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Promoting Inclusive Markets and Financial Systems

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Empowering the poor to save as little as one rupee every day

by on Oct 28, 2011  |  posted in Microfinance  |  0 Comments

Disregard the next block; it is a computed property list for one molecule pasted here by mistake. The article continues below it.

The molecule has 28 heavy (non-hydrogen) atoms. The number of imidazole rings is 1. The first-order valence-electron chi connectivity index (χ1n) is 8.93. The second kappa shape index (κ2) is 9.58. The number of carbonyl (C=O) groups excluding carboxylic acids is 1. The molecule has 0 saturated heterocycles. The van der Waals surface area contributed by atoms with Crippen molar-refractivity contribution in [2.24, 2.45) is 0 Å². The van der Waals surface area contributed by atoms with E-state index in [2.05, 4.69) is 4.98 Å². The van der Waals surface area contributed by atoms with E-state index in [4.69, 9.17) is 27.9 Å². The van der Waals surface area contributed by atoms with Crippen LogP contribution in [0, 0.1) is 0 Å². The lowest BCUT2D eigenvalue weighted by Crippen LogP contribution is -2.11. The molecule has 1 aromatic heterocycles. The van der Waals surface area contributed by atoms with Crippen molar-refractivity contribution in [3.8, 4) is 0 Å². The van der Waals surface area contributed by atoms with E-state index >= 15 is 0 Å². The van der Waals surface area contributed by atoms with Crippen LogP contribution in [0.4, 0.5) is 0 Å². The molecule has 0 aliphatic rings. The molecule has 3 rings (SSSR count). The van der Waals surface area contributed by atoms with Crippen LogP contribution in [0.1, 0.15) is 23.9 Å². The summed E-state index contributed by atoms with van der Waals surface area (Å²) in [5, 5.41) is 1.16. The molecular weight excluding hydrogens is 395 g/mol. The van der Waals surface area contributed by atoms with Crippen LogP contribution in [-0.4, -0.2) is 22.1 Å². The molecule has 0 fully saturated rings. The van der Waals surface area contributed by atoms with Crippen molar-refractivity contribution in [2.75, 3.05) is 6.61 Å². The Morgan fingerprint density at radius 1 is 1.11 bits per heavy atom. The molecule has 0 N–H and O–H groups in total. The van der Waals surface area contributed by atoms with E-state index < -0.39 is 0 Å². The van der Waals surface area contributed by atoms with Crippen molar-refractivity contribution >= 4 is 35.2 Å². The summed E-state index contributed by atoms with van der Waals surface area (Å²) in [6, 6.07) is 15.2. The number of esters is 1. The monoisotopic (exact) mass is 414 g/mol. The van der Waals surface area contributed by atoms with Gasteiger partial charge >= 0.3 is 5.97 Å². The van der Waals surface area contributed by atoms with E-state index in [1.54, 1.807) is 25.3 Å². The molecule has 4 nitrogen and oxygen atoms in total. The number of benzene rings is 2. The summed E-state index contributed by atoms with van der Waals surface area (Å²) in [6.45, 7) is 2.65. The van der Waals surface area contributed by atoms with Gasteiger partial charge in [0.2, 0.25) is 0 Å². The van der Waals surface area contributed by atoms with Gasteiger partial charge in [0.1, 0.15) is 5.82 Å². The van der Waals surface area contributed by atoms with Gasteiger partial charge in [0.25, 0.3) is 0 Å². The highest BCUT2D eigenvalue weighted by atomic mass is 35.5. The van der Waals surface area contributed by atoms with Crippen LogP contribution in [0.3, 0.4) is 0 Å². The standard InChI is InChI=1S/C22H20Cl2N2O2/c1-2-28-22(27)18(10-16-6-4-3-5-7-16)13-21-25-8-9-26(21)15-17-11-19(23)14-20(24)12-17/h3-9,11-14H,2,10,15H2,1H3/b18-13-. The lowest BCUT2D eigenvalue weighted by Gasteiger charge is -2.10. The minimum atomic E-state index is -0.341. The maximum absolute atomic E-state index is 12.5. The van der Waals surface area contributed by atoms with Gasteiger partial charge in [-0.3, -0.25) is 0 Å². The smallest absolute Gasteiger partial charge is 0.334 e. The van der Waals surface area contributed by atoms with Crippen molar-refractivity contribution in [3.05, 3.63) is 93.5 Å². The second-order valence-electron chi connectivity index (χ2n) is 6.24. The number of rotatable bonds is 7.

Despite the dramatic growth in microfinance, especially microcredit, in the past few decades, the road to total financial inclusion remains a long one. While 190 million people have been reached so far, 2.7 billion people still lack access to formal financial services. In large part, this is because brick and mortar models are costly and take time to spread. The story is the same in Pakistan. Here, microfinance reaches between 2 and 3.6 million clients—2 million for microcredit, 2.6 million for insurance, and 3.6 million for savings—and a recent CGAP report called the country one of the world’s fastest-developing markets for branchless banking. However, potential clients for microfinance range between 10 and 29 million (depending on how one defines microfinance). In the last 60 years, Pakistan’s entire financial system has been able to reach only about 20 million deposit accounts, or 32% of the adult population. Part of the problem has been that until recently, the provision of savings in Pakistan was confined to commercial banks, most of which are located in urban or semi-urban areas. Some NGOs with rural support programs, however, have collected savings and parked them in commercial banks as part of their credit risk management and social mobilization strategies. There is also anecdotal evidence that Pakistanis are great informal savers. A PMN study found that committee and home savings are common among poor people seeking to amass lump sums for upcoming personal expenses or planned investment in assets. In light of Pakistan’s low-level financial access, the Microfinance Institution Ordinance was enacted by the government in 2001 to allow a category of financial institutions called microfinance banks (MFBs), which are allowed to mobilize and intermediate deposits. As a result of this new framework, five green-field MFBs and three transformed MFBs were established. These institutions provide a menu of financial services, including savings products for the poorest. Since 2001, savings uptake has been consistent, and very recently the total number of MFB depositors crossed 1 million savers; close to 80% of these are retail microfinance clients. The State Bank of Pakistan has also created the right enabling environment for branchless banking to grow, leading to increased outreach of all kinds of financial services. Initiatives such as United Bank Limited’s OMNI service and Telenor-Tameer’s EasyPaisa have been able to open about 700,000 branch accounts through a network of 18,500 agents in a short period of time. These are the early days for branchless banking in Pakistan; currently customers use these channels mainly to make payments or send transfers, even though both OMNI and EasyPaisa offer a broader range of services including account opening, cash deposits (without interest), and cash withdrawals. Most customers either time their deposits to coincide with bill payments or cash withdrawals, leaving a near-zero balance in their accounts—or they do not open a savings account at all. While great progress has been made, we still have a long way to go toward total financial inclusion. More research is needed to distinguish how customers feel about savings in general, about the benefits of saving in banks, and about the branchless banking channels available to them. ____ See Dr. Rashid Bajwa, Chairman of the Pakistan Microfinance Network and CEO of the National Rural Support Programme, at the 2011 SEEP Annual Conference. He will be speaking at the plenary session titled “State of the sector: microfinance in an evolving landscape.” 

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